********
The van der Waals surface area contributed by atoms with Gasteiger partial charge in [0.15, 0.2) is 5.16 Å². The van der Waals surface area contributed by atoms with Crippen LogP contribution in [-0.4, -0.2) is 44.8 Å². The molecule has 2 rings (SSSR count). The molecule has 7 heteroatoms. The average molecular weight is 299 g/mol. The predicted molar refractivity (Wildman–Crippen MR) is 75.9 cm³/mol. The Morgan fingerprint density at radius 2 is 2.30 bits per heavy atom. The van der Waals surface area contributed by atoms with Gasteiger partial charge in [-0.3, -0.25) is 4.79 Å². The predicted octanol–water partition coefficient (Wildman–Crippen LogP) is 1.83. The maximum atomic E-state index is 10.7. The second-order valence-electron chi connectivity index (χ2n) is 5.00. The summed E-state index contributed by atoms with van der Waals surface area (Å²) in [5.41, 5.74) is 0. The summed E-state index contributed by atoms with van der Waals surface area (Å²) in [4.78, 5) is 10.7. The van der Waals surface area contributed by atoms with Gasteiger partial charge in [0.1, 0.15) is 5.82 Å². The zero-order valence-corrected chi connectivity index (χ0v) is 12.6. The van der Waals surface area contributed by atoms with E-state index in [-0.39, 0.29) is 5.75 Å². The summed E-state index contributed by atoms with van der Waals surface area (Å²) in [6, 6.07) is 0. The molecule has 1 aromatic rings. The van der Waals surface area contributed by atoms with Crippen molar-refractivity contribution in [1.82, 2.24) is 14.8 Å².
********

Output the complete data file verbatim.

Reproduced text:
The van der Waals surface area contributed by atoms with Gasteiger partial charge in [0.15, 0.2) is 5.16 Å². The van der Waals surface area contributed by atoms with Crippen LogP contribution in [-0.4, -0.2) is 44.8 Å². The molecule has 2 rings (SSSR count). The molecule has 7 heteroatoms. The average molecular weight is 299 g/mol. The predicted molar refractivity (Wildman–Crippen MR) is 75.9 cm³/mol. The Morgan fingerprint density at radius 2 is 2.30 bits per heavy atom. The van der Waals surface area contributed by atoms with Gasteiger partial charge in [-0.3, -0.25) is 4.79 Å². The predicted octanol–water partition coefficient (Wildman–Crippen LogP) is 1.83. The maximum atomic E-state index is 10.7. The second-order valence-electron chi connectivity index (χ2n) is 5.00. The summed E-state index contributed by atoms with van der Waals surface area (Å²) in [5.41, 5.74) is 0. The summed E-state index contributed by atoms with van der Waals surface area (Å²) in [4.78, 5) is 10.7. The van der Waals surface area contributed by atoms with Gasteiger partial charge in [0.1, 0.15) is 5.82 Å². The zero-order valence-corrected chi connectivity index (χ0v) is 12.6. The van der Waals surface area contributed by atoms with E-state index in [-0.39, 0.29) is 5.75 Å². The summed E-state index contributed by atoms with van der Waals surface area (Å²) in [6, 6.07) is 0. The molecule has 1 aromatic rings. The van der Waals surface area contributed by atoms with Crippen molar-refractivity contribution in [1.82, 2.24) is 14.8 Å².